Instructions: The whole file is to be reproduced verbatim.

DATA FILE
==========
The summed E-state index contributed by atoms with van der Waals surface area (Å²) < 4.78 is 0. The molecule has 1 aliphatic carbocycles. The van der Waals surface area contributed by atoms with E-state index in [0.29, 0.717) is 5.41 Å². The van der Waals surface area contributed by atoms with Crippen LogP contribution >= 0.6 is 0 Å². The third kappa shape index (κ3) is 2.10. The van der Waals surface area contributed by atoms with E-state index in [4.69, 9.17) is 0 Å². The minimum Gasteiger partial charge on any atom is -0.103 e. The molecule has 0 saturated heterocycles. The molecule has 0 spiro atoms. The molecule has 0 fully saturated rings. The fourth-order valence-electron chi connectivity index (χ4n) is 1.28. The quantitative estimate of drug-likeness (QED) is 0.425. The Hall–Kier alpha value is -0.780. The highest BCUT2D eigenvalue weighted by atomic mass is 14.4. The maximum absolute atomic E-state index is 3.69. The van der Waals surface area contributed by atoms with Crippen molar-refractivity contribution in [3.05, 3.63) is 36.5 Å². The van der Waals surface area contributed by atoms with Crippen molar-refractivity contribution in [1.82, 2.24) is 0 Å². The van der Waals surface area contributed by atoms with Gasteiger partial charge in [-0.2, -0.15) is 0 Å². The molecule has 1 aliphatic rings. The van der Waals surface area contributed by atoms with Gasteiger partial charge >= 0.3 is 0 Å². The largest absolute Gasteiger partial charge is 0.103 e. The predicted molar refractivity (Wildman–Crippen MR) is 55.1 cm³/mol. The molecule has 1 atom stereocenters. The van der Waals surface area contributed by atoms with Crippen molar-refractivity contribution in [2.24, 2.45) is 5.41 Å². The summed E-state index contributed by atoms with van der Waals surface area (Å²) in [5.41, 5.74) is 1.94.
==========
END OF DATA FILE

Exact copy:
The summed E-state index contributed by atoms with van der Waals surface area (Å²) < 4.78 is 0. The molecule has 1 aliphatic carbocycles. The van der Waals surface area contributed by atoms with E-state index in [0.29, 0.717) is 5.41 Å². The van der Waals surface area contributed by atoms with Crippen LogP contribution >= 0.6 is 0 Å². The third kappa shape index (κ3) is 2.10. The van der Waals surface area contributed by atoms with E-state index in [4.69, 9.17) is 0 Å². The minimum Gasteiger partial charge on any atom is -0.103 e. The molecule has 0 saturated heterocycles. The molecule has 0 spiro atoms. The molecule has 0 fully saturated rings. The fourth-order valence-electron chi connectivity index (χ4n) is 1.28. The quantitative estimate of drug-likeness (QED) is 0.425. The Hall–Kier alpha value is -0.780. The highest BCUT2D eigenvalue weighted by atomic mass is 14.4. The maximum absolute atomic E-state index is 3.69. The van der Waals surface area contributed by atoms with Crippen molar-refractivity contribution in [3.05, 3.63) is 36.5 Å². The van der Waals surface area contributed by atoms with Crippen molar-refractivity contribution in [1.82, 2.24) is 0 Å². The van der Waals surface area contributed by atoms with Gasteiger partial charge in [-0.2, -0.15) is 0 Å². The molecule has 1 aliphatic rings. The van der Waals surface area contributed by atoms with Gasteiger partial charge >= 0.3 is 0 Å². The largest absolute Gasteiger partial charge is 0.103 e. The predicted molar refractivity (Wildman–Crippen MR) is 55.1 cm³/mol. The molecule has 1 atom stereocenters. The van der Waals surface area contributed by atoms with Crippen molar-refractivity contribution in [2.24, 2.45) is 5.41 Å². The summed E-state index contributed by atoms with van der Waals surface area (Å²) in [5.41, 5.74) is 1.94.